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Copying MMOs - Akaneiro: Demon Hunters

21. June, 2013Tags: MMO Blog

akaneiroAkaneiro: Demon Hunters isn't an MMO. At the minute it's single player, but even when the multiplayer is added, it still won't be an MMO. In much of what it does - in the way you own and play it - it's very MMO-like though, almost obviously so. And while part of this may harken back to the days of shareware, there's something about it that's startlingly familiar. Is this the start of a new trend? How well will it work?

Akaneiro: Demon Hunters

Akaneiro is a game by Spicy Horse, the development house ran by American McGee. American McGee is best known for his Alice games, and his name is synonymous with a darker take on famous stories (whether that's an accurate description of him or not...). That's probably why Akaneiro is said to be based on Little Red Riding Hood, although the similarities in plot are vague. A free-to-play action-RPG available either as a download or in a browser, the use of microtransactions as a means of support isn't the only MMO-like feature that the game boasts.

Perhaps the first time you'll notice it will be when you go to redo a level and find that it's still cooling down. Although you unlock new levels and new difficulties for old levels as you progress, you'll need to wait for twenty minutes while that level refreshes. Of course, you can pay to cool down the level faster, or you can take a look at one of the other levels available.

akaneiro screenshot

You'll end up grinding the old levels quite frequently, because although nothing ever changes (even the difficulty levels don't seem wildly different), you want to level your character and grab a fresh batch of loot. Equipment is important in Akaneiro, and loot is about to be even more necessary over the coming months as crafting materials become a part of the game.

Aside from the multiplayer mode which is coming over the next few months, Akaneiro will have social features. You'll be able to chat with other adventurers and there will be leaderboards to compete upon. This still doesn't really push it into MMO territory, but it puts it on level with games like Wartune, where player interaction is largely limited to a chatbox (except in specific multiplayer areas).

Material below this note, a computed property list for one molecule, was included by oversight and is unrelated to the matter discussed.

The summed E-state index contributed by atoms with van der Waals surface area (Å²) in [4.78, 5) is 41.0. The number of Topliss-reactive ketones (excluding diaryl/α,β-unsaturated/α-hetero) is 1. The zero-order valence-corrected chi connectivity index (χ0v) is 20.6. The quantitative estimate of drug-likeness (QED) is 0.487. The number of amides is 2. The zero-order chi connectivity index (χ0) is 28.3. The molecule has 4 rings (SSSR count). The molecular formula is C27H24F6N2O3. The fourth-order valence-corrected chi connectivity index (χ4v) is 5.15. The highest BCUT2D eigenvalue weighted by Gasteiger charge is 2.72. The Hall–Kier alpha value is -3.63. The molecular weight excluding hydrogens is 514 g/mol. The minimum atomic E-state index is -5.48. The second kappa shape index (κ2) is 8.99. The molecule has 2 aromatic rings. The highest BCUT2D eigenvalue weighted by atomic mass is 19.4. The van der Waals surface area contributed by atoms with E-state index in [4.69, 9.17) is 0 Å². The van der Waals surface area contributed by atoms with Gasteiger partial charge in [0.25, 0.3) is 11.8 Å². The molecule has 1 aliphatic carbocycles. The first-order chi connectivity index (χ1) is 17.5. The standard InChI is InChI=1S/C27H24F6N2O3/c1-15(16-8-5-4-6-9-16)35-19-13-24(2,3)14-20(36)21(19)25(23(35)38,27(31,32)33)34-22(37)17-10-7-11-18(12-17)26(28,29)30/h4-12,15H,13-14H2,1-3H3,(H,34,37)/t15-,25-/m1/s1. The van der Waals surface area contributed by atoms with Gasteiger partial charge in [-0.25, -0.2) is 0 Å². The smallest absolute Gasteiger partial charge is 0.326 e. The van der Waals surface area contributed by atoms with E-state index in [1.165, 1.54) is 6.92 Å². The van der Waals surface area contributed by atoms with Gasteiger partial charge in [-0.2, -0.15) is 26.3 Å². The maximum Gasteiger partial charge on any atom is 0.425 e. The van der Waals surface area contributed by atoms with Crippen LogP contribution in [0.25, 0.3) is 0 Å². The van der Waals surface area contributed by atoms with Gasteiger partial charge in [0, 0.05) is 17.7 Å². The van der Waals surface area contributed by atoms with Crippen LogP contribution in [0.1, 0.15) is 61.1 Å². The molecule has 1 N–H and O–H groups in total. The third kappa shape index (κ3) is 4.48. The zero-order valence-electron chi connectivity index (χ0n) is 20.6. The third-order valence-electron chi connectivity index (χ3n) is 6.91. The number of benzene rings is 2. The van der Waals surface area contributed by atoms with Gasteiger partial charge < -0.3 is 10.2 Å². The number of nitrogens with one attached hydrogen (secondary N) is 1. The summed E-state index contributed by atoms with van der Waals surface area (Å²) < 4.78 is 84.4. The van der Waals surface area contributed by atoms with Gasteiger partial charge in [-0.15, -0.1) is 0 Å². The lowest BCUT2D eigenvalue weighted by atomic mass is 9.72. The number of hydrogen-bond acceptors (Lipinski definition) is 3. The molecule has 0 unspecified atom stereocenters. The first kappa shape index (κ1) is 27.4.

Altogether, this makes for an experience that isn't an MMO, but seriously feels like it. Akaneiro is effectively a single player game that wants you to be interested in all the same things that an MMO makes you interested in, and all of it lovingly packaged in a free-to-play bundle.

It's Not the First Time

This isn't a unique occurence. You only need to take a look at Final Fantasy XII to see that there was a point where copying MMOs was a big deal. It's been happening in various ways over the last decade, and thanks in part to the huge success of the app store, everybody wants a slice of the free-to-play pie. The easiest way of doing this is to emulate the MMO experience: quick successions of rewards, little story, repetition with the promise of big rewards. 

Is it a bad thing? Not at all. There will be those who download Akaneiro for free and then complain that sometimes you'll be inconvenienced by not paying. That's rather the point. You're playing a game for free, expect the developer to want you to pay. The trend of "MMO Borrowing" is something that's going to increase in the coming years, especially considering the free-to-play potential of the PlayStation 4. Developers will borrow features from the most successful MMOs, and utilize them away from the massively multiplayer plane.


Perhaps the only negative will come of people unsure about what they want to play. Akaneiro isn't an MMO, and there's nowhere in its description that it implies otherwise, but then it IS a free-to-play browser game, with microtransactions, and multiplayer, and lots of things to buy to speed up your game. As the market floods with such games, MMO borrowing will mean that the line is blurred between multiplayer games you want to play and single player games you don't. 

What do you think?

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